Archive for November, 2009

A STFF Thanksgiving…

Posted in Uncategorized, Writing with tags , , , , on November 25, 2009 by stflyfisher

Perhaps you’re one of the lucky ones, like Jeff, a recent visitor to this blog, who, in the company of another angling friend, celebrates the start of Thanksgiving Day on Fall Creek every year.  Most of us with families, and especially those who have angling-averse families, must resign ourselves to the traditional family get-together; watching football, drinking, and eventually sitting down at table adorned with turkey, stuffing, sweet potatoes, cranberry relish, gravy, more drink, pumpkin pie, and more drink.  It’s not all bad, mind you.  It’s just that the holiday is all about giving thanks, and what better way to give thanks than to catch and release a few.  Symbolism is great…

Thanksgiving at STFF headquarters. Note the happy faces, the gala atmosphere...

No matter, my destiny this year, as in all years past, is chewing on a drumstick while visions dance in my head of jigging for stripers and blues on the DorisMae’s Thanksgiving trip off Barnegat Light.

Now mama always said, if you’re handed lemons, make lemonade, and so I decided to assign a little research regarding this historic event to the ever-scholarly STFF staff in hopes that their findings might support a change in the family tradition – a change that might even extend to a cultural renaissance of this feasting holiday.  What follows is sure to enlighten thee…

First off, a little background for those non-history types.  The Pilgrims landed at Plymouth Rock on December 11, 1620 – towards the end of the striper run, oh by the way.  Apparently the Pilgrims were not too skilled with jig or fly, because their first winter was terrible.  They lost 46 of the original 102 who sailed on the Mayflower.  The next year, however, smiled on the survivors, as the harvest of 1621 was bountiful.  The colonists, along with 91 Wampanoag Indians (credited with saving them from complete disaster), decided to celebrate their good fortune with a feast.

Some broiled bluefish, Squanto?

And what did that feast include?  Well, our research shows many variations in the menu, but by most accounts, one controversial item that may have been missing was, of all things, turkey.  Turkey were present in the wild at the time of the first Thanksgiving, but the word “turkey” was used by the Pilgrims to mean any sort of wild fowl.   Good ole’ gun-toting Governor William Bradford apparently sent four men “fowling”, so more than likely, any “turkey” in the center of the table were wild sea ducks or geese.  Also missing from the feast was the potato, considered poisonous by many Europeans at the time, and dairy products, since there were no domestic cattle available.

From other accounts and records of daily life in Plymouth, we know that rabbit, chicken, squashes, beans, chestnuts, hickory nuts, onions, leeks, dried fruits, maple syrup and honey, radishes, cabbage, carrots, eggs, and possibly goat cheese were available, although not necessarily all used in the same meal. The corn was most likely in the form of meal rather than on the cob, and pumpkin would have been served in the form of a pumpkin pudding or stew, and not in a crust.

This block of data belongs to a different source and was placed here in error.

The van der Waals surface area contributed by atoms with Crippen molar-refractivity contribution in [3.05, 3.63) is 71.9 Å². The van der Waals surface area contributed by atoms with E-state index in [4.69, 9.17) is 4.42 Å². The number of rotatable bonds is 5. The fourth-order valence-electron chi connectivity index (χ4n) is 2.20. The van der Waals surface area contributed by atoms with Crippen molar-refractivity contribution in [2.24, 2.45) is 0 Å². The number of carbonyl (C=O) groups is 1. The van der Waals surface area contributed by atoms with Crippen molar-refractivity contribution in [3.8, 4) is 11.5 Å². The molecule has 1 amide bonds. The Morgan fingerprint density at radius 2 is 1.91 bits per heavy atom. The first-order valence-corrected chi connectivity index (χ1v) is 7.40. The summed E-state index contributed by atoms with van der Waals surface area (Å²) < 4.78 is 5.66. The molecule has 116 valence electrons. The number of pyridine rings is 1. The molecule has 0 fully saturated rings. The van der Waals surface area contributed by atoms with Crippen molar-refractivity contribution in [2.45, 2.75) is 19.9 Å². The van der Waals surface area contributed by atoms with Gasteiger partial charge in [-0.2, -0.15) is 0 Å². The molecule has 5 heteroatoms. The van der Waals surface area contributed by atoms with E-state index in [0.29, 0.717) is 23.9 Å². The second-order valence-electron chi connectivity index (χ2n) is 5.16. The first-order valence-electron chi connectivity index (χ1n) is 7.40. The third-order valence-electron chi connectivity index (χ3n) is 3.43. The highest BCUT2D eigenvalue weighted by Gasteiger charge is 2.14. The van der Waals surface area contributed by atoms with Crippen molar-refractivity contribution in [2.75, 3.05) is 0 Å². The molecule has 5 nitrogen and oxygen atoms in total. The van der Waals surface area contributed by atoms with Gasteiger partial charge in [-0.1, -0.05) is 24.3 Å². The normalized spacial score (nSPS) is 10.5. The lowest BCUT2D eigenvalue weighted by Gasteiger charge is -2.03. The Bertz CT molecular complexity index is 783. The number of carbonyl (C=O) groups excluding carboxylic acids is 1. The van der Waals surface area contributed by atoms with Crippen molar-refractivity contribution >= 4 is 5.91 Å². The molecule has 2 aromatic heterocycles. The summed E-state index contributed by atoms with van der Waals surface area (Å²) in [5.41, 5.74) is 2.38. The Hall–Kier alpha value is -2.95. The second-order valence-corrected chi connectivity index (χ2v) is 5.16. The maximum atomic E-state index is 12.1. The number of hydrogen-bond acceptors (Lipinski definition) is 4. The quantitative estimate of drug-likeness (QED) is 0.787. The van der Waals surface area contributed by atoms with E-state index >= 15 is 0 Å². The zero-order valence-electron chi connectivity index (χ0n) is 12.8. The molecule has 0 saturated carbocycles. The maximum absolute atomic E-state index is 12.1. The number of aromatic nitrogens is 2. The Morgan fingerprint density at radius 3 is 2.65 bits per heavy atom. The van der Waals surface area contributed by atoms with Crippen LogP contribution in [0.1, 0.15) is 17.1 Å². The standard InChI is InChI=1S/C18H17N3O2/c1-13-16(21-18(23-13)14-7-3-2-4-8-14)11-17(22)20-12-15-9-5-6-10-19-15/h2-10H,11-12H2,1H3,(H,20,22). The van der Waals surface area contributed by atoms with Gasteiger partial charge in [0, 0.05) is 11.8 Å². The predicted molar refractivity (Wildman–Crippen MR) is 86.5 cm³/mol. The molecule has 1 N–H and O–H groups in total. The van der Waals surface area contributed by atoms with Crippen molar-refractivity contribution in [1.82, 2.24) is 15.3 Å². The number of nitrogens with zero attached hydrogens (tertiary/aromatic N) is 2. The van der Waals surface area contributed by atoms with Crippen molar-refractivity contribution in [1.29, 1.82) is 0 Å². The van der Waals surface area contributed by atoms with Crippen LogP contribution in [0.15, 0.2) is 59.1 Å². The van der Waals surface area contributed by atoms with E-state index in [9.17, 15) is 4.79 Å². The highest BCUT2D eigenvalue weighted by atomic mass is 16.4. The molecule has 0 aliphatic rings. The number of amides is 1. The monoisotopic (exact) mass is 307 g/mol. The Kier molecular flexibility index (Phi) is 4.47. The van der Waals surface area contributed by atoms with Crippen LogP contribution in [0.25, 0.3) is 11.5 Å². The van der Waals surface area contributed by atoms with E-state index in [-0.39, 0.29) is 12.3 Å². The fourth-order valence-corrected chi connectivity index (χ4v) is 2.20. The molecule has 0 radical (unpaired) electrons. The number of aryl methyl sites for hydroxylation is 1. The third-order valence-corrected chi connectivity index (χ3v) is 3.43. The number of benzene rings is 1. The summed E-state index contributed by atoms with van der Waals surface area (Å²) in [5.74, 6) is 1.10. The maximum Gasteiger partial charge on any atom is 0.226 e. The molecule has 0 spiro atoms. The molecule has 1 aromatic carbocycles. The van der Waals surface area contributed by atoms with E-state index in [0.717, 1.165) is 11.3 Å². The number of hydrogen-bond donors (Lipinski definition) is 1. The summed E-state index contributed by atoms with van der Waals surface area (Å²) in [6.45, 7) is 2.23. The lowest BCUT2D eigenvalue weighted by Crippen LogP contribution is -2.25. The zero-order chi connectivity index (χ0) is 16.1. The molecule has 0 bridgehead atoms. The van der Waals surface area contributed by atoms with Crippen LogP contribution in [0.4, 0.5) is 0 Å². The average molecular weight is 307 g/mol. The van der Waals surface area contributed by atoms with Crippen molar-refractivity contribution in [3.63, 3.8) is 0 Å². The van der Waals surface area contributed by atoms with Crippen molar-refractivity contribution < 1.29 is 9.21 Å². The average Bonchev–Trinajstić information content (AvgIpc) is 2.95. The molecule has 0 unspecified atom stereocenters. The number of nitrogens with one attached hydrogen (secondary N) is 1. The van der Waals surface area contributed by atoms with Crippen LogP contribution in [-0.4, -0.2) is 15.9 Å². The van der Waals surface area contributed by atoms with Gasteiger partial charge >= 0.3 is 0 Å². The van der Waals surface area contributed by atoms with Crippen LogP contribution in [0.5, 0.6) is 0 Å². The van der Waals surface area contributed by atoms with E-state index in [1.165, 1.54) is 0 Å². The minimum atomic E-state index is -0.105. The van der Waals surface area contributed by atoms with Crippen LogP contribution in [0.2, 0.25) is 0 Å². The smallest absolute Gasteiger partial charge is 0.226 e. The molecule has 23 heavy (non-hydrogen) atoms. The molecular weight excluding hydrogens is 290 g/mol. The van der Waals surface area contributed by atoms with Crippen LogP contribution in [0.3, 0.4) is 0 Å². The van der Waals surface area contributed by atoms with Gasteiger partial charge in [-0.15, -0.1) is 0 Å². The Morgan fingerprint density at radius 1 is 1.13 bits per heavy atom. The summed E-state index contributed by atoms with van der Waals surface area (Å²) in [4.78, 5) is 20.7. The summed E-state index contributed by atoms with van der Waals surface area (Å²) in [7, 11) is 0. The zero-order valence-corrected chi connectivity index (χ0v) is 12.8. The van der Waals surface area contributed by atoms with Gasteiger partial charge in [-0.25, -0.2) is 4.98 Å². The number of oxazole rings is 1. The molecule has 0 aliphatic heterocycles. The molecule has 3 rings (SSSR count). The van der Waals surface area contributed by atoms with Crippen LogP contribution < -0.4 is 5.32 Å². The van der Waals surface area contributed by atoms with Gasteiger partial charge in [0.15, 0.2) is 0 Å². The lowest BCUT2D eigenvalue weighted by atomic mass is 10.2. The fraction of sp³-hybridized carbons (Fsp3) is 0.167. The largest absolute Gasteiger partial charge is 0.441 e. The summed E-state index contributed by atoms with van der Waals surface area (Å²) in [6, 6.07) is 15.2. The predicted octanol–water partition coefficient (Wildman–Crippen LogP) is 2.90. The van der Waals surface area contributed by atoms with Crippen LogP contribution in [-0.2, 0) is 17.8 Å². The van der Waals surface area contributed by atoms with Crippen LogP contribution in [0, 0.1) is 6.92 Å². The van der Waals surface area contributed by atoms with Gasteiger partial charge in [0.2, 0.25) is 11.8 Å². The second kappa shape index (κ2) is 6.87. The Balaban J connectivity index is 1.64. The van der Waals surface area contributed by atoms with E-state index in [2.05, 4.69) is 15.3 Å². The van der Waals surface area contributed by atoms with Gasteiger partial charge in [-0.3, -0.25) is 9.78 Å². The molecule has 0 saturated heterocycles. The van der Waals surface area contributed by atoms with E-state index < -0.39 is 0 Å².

Most noticeably “on the list” were some items few Americans would ever consider to be Thanksgiving table fare.  Governor Bradford lists bass, cod, and “other fish of which they took good store”, these fish being herring, bluefish, and lots of eels. Clams, lobsters (without the drawn butter), mussels, and oysters were undoubtedly part of dinner, too.

All they need is a little cocktail sauce...

So seafood, yes, seafood, made up a good part of the original Thanksgiving meal.  And how might that seafood come to our modern-day Thanksgiving table?  You guessed it; flyfishers and hardware fishers alike could go out and catch, and maybe this one time not release, their favorite piscatorial delight for part of the feast.  Imagine the pomp and circumstance as the weary fishermen return in the early afternoon and spread their bounty across the table for all to marvel over.  This addition to Thanksgiving would strengthen the tradition, put smiles on the multitudes, and kill TV ratings around all the damn football games that play that day.

I therefore propose that the readership spread the word.  This isn’t your grandfather’s Thanksgiving anymore – go forth and fish up some fare, and put a little Thanksgiving in Thanksgiving…

To all, a safe, belly-expanding, and joyous holiday…

Tight lines…


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The Finger Lake Tribs are Up!

Posted in Fishing Conditions with tags , , , on November 20, 2009 by stflyfisher

Finally, a good drenching rain…

Fall Creek is no longer falling...

Fall Creek had dwindled down to what seemed a comparative trickle.  There’s no USGS chart for Salmon Creek, but I suspect that it was in the same shape.  Last night’s rains might have been just the ticket to trigger fresh browns and landlocks, staging in the lake, to move up the tribs.  Air temps will be cooler the next few days too.  Could be a nice weekend!  Get out and enjoy…

Tight lines…

Ida – Not Ideal

Posted in Uncategorized with tags , , , on November 13, 2009 by stflyfisher